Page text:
Linguistic and extralinguistic aspects.

Pragmatic adaptation.

The communicants involved in interlingual communication not only speak different languages but also have different general knowledge, social and historical background and belong to different cultures. This fact has a considerable impact on the translators strategy since the most faithful rendering of ST content may sometimes be partially or fully misunderstood by the recipients or fail to produce a similar effect. The translator has to assess the possible communicative effect of the TT. In this case the translator makes pragmatic adaptation of the text to the knowledge, critical abilities and emotional characteristics of the T recipients. This may necessitate modifying and expanding of the original message to make it more understandable to the members of different language-communities. The translator may add some words, explicate some notions or make adequate substitutions to provide appropriate feedback.

A great role is played by difference in customs and living conditions. It stands to reason that the natives of a tropical island can hardly be impressed by the statement that something is as white as snow. Thus, the translator should involve a kind of pragmatic adaptation to preserve the original communicative effect.

Translation is a complicated phenomenon involving linguistic, psychological, cultural, literary and other factors. The most of the research of up-to-date translation has been made within linguistics. The linguistic theory is concerned with translation as a form of speech communication establishing contact between communicants who speak different languages. The basis of this theory is macro linguistics with all new branches such as sociolinguistics, text linguistics and communicative linguistics.

Basically, replacement of ST by TT of the same communicative value is possible because both texts are in human speech governed by the same rules and implying the same relationships between language, reality and human mind.

Communication is made possible through a logical interpretation by the users of the speech units, general knowledge, previous experience, various associations.

Extralinguistic factors also include the conditions of translators work, the recipient for whom is the translation made the temporal and space characteristics of the original.


When confronted with the text to be translated, the translators first concern is to understand it by assessing the meaning of language units in the text against the contextual situation and the extralinguistic facts. There are two types of context: linguistic and situational.

The linguistic context is made up by the other SL units. It can be microcontext involving a phrase, macrocontext - sentence or passage, megacontext a chapter or the whole text.

The situational context includes the temporal, special and other circumstance under which ST was produced as well as all facts which the receptor is expected to know so that he could adequately interpret the message.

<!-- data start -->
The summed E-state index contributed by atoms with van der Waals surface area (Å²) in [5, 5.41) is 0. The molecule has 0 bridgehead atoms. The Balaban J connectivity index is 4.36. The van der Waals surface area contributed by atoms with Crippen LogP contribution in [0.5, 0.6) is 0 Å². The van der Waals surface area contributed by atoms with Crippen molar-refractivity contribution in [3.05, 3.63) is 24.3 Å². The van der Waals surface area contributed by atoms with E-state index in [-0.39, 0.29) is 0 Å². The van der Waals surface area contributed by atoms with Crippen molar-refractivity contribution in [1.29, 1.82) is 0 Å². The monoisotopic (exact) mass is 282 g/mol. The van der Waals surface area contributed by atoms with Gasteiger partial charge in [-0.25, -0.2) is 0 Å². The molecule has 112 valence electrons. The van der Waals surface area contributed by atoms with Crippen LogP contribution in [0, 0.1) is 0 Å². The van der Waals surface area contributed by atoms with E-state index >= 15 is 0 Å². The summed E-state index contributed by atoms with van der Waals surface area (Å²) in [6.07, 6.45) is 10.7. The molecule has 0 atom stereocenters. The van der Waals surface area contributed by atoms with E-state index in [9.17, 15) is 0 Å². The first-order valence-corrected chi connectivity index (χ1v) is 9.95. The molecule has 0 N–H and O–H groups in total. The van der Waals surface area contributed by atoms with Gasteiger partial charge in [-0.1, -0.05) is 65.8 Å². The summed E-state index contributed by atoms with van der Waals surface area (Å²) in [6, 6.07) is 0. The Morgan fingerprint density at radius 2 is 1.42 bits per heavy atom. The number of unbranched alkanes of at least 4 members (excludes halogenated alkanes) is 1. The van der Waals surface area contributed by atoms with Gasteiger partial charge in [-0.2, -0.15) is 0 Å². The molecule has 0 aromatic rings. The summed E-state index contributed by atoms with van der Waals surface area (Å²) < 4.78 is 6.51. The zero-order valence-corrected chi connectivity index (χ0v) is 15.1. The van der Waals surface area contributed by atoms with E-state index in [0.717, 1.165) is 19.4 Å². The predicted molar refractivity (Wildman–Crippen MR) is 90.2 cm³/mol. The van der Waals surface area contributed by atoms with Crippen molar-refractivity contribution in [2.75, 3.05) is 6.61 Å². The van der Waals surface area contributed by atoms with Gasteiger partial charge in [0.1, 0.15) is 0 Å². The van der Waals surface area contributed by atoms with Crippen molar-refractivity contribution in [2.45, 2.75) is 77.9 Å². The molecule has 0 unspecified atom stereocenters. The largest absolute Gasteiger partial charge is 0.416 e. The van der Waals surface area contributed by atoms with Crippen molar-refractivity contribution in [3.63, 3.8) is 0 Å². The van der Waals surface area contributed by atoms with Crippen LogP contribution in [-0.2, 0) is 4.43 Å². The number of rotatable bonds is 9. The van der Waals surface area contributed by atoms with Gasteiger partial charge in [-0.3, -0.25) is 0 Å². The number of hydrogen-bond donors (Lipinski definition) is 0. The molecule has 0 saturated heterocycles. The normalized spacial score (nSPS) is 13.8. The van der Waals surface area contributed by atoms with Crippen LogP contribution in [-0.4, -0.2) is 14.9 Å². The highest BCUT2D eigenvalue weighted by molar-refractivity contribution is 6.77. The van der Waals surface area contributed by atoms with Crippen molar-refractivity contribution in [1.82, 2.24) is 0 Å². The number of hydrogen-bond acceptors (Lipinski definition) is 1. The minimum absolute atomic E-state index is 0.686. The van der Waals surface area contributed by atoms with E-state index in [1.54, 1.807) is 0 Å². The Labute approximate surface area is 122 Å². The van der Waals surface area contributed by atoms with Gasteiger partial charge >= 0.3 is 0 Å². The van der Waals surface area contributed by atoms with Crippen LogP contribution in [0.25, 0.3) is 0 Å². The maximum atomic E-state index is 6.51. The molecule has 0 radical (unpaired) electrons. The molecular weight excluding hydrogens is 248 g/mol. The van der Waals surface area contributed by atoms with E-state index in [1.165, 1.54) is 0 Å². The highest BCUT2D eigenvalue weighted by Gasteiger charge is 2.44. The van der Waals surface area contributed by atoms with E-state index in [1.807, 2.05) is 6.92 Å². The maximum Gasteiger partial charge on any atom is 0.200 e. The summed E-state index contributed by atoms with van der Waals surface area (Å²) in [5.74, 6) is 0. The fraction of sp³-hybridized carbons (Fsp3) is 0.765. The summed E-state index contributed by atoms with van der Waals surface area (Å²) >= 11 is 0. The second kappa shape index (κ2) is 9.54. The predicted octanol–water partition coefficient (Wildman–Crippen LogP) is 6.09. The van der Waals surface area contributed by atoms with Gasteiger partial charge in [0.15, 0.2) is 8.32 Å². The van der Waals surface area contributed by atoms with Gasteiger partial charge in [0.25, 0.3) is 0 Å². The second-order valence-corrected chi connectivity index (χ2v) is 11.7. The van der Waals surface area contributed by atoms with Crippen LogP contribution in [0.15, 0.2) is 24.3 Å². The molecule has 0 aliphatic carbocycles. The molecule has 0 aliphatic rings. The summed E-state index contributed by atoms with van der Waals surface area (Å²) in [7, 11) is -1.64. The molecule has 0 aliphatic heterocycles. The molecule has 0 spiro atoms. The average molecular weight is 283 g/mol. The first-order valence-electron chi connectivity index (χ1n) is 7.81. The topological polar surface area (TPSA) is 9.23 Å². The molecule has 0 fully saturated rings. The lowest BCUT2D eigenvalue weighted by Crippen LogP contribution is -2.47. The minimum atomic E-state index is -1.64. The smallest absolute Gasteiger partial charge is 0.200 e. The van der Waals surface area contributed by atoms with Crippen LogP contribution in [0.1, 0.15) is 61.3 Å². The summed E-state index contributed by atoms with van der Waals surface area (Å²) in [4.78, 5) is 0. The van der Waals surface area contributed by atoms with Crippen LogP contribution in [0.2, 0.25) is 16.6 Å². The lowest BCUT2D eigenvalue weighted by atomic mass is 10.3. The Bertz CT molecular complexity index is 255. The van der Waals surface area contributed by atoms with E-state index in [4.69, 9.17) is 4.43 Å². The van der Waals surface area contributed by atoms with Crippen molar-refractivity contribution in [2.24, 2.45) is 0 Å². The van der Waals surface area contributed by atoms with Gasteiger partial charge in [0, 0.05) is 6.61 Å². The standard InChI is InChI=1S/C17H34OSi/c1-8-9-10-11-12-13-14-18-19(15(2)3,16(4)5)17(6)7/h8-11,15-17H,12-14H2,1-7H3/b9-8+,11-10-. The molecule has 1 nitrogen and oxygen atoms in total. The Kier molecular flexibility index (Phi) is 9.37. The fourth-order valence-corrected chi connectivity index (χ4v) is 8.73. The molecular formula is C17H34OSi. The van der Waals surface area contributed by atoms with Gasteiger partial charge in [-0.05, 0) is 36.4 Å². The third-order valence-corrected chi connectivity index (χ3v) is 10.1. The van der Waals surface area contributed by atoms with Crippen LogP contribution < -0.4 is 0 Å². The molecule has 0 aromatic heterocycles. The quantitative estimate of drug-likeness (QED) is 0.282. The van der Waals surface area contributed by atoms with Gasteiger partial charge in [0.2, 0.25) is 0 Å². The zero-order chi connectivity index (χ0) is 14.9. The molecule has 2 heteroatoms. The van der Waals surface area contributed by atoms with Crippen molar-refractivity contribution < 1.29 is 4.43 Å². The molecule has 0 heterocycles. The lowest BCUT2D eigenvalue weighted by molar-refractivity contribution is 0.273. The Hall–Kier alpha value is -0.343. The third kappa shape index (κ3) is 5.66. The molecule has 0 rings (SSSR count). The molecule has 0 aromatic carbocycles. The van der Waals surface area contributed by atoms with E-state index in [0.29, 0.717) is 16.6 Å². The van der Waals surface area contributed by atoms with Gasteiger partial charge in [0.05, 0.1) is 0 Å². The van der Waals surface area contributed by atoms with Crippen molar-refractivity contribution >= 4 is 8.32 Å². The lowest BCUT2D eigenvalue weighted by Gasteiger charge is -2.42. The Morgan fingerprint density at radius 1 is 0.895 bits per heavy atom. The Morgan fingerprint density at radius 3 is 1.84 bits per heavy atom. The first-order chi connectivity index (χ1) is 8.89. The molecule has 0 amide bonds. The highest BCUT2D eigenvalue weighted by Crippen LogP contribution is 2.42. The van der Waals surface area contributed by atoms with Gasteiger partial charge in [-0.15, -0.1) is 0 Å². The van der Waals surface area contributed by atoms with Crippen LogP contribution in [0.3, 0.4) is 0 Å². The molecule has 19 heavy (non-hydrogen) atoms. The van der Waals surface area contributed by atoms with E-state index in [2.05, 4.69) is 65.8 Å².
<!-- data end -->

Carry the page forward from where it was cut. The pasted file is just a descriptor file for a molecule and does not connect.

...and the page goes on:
It is, only by assessing the meaning of SL units in ST against the linguistic and situational context that the translator can discover what they mean in the particular case and what equivalents should be chosen as their substitutes. Thus, in the following sentences the linguistic context will enable the translator to make a correct choice among the equivalents to the noun attitude:

I dont like your attitude to work.

The photographer caught him in the attitude of prayer.

As often as not the correct substitute cannot be chosen unless the situational context is brought into play. If somebody is referred to in ST as an abolitionist the choice of the substitute will depend on the period described. In different historical periods abolitionists were people who sought the abolition of slavery, prohibition laws or death penalty. Accordingly, in the translation the person will be described as , , .


Lecture 2

A short historical outline of European and Ukrainian translation.


1. The earliest mentions of translation, the translation development during ancient times until 500 AD.

2. Translation and interpretation during the Middle Ages.

3. Translation during the Renaissance period

4. Translation during the period of classicism and Enlightenment.

5. The epoch of Romanticism and establishment of the principles of faithful translation in Europe.

6. Translation in Kyivan Rus during the 10th-13th centuries and in Ukraine during the 14th-16th centuries.

7. The Kyiv Mohyla Academy and revival of translation activities in Ukraine.

8. Translation during the years of Ukrainian independence and early Soviet rule, post-war period, during the last decade of the 20-th century.

9. Translation at the beginning of the 21-st century, the role of the Vsesvit Journal.


List of literature used and recommended.

1. .. . .: , 2001.- 446 .

2. (). .: , 1997.

3. .. , .. . .: , 1989, 1991.

4. . . .: , 1995.

5. McDowell Josh and Stewart. The Bible. Heres Life Publishers INC, San Bernadino, California, 1983.

6. Draper J. W. Theory of translation in the 18-th century.


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